Victorian Strangeness: The parrot that started a fight
The British newspaper archive is a treasure trove of outlandish stories. Author Jeremy Clay tells the singular tale of the parrot that provoked a pub dust-up.
A spilt pint. A misplaced glance. A loose tongue. The wrong look. The wrong accent. The wrong attitude. Too much booze. Too little common sense.
All these things and far more besides have provided the flimsy excuses for bar-room brawls down the years. But there can be few flare-ups with an odder spark than the ugly scene which broke out in one London boozer in the summer of 1898.
Arthur Crowe and his pal George Tibbett were having a drink in a Blackfriars pub with a German pal when an ice-cream man called Brambani sauntered in. The landlord kept a parrot behind the bar and Brambani enthusiastically returned to his on-going project, trying to teach it to speak Italian.
"With characteristic ineptitude," reported the Falkirk Herald, the parrot replied in English. A potty-mouthed brand of English, at that. We don't know what it actually said, as the diffident press printed it as "Oh, you old --" but it was enough to provoke Crowe and Tibbett, who thought the insult had come from Brambani. Not just that, but it was aimed at the German woman at their table.
The hapless Brambani tried to explain who the real culprit was, but reason rarely figures in the prelude to a dust-up. In increasingly aggressive tones, they demanded an apology. The parrot, meanwhile, thrilled by this unexpected turn of events, "kept up a running fire of abusive and scandalous remarks".
Sensing matters were heading for a painful conclusion, Brambani turned and legged it, scarpering for the safety of his sweet shop.
Itching for a fight, the trio pursued him, and were soon joined, as if by magic, by a like-minded small mob. Brambani's nephew John stepped forward to appeal to the best instincts of the crowd, and was promptly met with a hailstorm of missiles, including ginger beer bottles and, gallingly, his family's own ice-cream glasses.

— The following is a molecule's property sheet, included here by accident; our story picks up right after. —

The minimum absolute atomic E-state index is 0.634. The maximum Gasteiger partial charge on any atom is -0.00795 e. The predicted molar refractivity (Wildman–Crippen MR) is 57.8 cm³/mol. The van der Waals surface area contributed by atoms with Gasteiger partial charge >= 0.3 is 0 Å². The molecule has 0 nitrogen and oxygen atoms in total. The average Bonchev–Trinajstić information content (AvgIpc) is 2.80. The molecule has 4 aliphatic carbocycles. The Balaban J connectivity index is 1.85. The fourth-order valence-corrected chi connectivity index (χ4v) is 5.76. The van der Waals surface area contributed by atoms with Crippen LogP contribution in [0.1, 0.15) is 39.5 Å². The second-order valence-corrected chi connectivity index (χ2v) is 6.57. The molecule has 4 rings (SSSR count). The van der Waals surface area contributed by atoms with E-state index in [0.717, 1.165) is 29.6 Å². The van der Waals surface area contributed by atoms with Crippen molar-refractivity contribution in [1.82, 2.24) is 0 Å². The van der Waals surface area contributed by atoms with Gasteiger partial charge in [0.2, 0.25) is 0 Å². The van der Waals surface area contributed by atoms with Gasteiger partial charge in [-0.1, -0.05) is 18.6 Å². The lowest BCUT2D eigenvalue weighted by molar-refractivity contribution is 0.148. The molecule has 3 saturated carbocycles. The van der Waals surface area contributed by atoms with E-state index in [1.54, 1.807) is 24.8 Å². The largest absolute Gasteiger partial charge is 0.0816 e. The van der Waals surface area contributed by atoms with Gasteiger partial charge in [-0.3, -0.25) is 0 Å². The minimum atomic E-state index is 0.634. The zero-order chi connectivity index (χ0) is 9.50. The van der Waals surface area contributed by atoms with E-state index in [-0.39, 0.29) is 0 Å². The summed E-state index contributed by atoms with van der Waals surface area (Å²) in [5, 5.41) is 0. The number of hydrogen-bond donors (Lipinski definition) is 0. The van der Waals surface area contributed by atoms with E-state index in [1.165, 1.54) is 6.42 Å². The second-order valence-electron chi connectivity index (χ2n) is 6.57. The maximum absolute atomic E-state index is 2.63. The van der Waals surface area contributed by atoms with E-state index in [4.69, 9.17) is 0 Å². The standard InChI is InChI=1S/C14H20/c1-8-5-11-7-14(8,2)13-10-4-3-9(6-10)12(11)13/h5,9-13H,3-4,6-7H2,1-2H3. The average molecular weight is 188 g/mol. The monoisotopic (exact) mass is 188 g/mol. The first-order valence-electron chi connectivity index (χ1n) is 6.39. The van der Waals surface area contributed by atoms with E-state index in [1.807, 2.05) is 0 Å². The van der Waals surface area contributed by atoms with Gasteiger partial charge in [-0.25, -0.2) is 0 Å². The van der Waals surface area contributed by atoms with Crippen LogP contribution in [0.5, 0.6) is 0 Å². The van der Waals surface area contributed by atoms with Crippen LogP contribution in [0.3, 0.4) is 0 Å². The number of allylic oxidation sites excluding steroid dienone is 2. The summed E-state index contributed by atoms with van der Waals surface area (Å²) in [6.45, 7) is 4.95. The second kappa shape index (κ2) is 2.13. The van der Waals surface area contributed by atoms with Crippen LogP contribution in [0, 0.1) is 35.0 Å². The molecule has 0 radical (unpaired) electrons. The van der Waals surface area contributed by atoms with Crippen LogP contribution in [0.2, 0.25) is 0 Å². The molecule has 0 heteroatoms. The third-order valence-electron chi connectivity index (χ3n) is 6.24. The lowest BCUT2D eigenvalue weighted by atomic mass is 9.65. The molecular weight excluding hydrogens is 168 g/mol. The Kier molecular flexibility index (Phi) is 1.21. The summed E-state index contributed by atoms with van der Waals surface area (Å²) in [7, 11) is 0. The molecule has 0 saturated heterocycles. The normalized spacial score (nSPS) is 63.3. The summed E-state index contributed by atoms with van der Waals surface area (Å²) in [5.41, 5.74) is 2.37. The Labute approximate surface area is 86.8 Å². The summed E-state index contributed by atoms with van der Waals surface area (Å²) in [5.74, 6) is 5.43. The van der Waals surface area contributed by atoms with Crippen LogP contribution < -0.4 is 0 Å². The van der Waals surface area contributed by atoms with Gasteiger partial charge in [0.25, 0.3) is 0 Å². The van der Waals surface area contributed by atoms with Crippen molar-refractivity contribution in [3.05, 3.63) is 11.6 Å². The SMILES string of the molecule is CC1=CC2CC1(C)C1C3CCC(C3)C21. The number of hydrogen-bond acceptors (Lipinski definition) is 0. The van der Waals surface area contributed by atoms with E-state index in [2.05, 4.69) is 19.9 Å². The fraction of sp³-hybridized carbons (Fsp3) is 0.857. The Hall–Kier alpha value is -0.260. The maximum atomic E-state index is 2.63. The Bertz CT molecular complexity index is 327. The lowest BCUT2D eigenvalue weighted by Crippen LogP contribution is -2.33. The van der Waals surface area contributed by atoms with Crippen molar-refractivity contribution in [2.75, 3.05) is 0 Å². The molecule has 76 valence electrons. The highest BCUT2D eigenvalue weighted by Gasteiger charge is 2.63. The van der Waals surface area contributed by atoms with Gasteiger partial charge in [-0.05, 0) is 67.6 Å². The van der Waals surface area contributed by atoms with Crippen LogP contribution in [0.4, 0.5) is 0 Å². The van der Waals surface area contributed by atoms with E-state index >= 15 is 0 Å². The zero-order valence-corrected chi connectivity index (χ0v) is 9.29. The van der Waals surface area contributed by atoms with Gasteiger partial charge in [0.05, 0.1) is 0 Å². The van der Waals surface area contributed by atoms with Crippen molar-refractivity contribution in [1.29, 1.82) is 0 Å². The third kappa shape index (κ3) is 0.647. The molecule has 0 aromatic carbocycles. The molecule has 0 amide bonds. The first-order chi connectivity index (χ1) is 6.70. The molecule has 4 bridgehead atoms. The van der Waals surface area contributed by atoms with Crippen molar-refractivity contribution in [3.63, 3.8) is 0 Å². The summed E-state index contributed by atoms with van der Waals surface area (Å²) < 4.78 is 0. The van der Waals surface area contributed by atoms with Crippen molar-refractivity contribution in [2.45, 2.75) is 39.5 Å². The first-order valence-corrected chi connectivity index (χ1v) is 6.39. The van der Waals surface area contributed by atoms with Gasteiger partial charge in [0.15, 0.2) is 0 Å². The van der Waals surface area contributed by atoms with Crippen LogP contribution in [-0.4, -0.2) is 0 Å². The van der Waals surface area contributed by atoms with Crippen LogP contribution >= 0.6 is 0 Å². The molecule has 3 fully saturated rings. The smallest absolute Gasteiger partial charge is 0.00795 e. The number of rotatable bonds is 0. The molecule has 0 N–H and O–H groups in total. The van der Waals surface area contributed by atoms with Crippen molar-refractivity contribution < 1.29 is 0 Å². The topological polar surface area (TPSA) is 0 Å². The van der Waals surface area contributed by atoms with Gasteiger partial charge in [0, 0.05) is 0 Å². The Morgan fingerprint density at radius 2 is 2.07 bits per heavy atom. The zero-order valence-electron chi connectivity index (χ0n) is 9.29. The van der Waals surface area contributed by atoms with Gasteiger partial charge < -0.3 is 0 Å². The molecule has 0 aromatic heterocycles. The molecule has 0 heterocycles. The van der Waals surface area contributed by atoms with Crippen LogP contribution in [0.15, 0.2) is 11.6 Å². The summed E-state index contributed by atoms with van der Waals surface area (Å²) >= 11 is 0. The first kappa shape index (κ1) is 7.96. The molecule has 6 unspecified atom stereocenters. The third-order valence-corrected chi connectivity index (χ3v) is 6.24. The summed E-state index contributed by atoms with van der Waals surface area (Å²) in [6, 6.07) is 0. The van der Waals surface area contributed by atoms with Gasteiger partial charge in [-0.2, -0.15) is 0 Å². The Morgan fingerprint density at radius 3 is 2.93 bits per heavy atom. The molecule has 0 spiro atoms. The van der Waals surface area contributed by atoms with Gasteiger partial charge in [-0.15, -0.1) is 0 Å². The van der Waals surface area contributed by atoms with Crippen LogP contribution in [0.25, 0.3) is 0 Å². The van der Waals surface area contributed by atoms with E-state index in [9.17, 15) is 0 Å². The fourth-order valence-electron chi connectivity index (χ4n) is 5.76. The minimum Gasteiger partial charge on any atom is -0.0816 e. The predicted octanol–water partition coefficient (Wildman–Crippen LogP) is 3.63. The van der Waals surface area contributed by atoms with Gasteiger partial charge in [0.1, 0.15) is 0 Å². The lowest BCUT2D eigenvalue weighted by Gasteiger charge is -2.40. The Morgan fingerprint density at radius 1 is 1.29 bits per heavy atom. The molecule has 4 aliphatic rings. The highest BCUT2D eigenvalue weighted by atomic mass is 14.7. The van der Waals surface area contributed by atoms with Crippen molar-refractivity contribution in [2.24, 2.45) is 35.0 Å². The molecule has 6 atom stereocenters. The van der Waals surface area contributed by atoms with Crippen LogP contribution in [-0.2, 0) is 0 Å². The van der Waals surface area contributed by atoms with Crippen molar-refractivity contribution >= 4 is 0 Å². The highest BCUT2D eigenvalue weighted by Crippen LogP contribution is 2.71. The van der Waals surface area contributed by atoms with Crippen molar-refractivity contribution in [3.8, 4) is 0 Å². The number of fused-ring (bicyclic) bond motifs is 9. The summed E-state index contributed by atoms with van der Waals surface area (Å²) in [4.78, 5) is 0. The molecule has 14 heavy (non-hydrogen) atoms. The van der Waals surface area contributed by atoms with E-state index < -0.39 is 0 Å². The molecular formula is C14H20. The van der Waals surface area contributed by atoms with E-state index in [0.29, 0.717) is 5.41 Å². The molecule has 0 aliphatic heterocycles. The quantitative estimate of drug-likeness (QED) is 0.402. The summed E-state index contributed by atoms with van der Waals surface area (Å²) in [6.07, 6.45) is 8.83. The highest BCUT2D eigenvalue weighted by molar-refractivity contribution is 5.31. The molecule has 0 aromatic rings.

"The German lady took an active part in the melee," said the Herald, "but decamped upon the arrival of PCs Greenway and Hunt, who prevented further bloodshed and arrested the prisoners."
Crowe and Tibbett were jailed for a month. There was no word on what became of the parrot. But two years earlier, a few miles up the road, another parrot was ruffling feathers in court.
Solicitor's clerk Henry Lovegrove had bought a talking parrot in a pub as a gift for his sweetheart.
"Can it talk?" he asked ship's steward William Foulger. It most certainly could. Spanish and English. Plus, it could sing. It did a rousing version of Ta-ra-ra-boom-de-ay, Foulger boasted. Thirty shillings seemed a fair price for such a richly-talented pet.
The wary Lovegrove had just one more question. The bird had been kept on a ship - was it fit to present to a lady? Oh, the bird chooses its words carefully, Foulger assured him: "Its language is that of a bishop."
Imagine Lovegrove's consternation, then, when Miss Nelson soon told him she couldn't stand to be in the presence of the bird for a moment longer. Why? "The parrot swears more than the troops in Flanders," Lovegrove told Shoreditch County Court, after being pursued by Foulger for the 30 shillings he'd never paid.
In themselves, that string of profanities might not have proved a problem. The bird, it seemed, specialised in swearing in Spanish. Alas, poor Miss Nelson had been a governess in Spain. She understood every single word. The parrot's language, she told the court, was "simply sulphurous".
At that point, the bird itself was brought into the courtroom. "Perhaps it would talk for the edification of your honour?" said Lovegrove's solicitor. "I don't want to hear it," harrumphed the judge. "My knowledge of the Spanish tongue is not so profound as Miss Nelson's, nor have I any wish to endure Ta-ra-ra-boom-de-ay again."
And with that it was settled. Lovegrove kept his cash. Foulger reclaimed the parrot. Is it too fanciful to imagine he flogged it to a pub landlord in Blackfriars?
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